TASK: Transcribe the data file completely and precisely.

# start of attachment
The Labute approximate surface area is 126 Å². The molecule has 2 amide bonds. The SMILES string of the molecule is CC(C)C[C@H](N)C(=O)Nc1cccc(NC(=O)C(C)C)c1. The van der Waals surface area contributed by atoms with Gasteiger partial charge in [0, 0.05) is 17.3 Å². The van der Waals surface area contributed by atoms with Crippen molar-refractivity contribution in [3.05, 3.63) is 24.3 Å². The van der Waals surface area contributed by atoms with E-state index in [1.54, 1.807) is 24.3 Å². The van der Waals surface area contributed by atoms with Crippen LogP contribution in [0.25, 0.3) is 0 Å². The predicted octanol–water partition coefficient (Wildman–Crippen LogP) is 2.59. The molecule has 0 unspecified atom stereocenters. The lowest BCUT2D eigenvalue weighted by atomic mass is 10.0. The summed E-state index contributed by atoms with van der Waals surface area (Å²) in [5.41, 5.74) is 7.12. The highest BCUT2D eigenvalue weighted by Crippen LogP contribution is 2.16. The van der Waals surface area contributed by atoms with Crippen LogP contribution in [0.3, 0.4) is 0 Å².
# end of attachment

The Labute approximate surface area is 126 Å². The molecule has 2 amide bonds. The SMILES string of the molecule is CC(C)C[C@H](N)C(=O)Nc1cccc(NC(=O)C(C)C)c1. The van der Waals surface area contributed by atoms with Gasteiger partial charge in [0, 0.05) is 17.3 Å². The van der Waals surface area contributed by atoms with Crippen molar-refractivity contribution in [3.05, 3.63) is 24.3 Å². The van der Waals surface area contributed by atoms with E-state index in [1.54, 1.807) is 24.3 Å². The van der Waals surface area contributed by atoms with Crippen LogP contribution in [0.25, 0.3) is 0 Å². The predicted octanol–water partition coefficient (Wildman–Crippen LogP) is 2.59. The molecule has 0 unspecified atom stereocenters. The lowest BCUT2D eigenvalue weighted by atomic mass is 10.0. The summed E-state index contributed by atoms with van der Waals surface area (Å²) in [5.41, 5.74) is 7.12. The highest BCUT2D eigenvalue weighted by Crippen LogP contribution is 2.16. The van der Waals surface area contributed by atoms with Crippen LogP contribution in [0.3, 0.4) is 0 Å².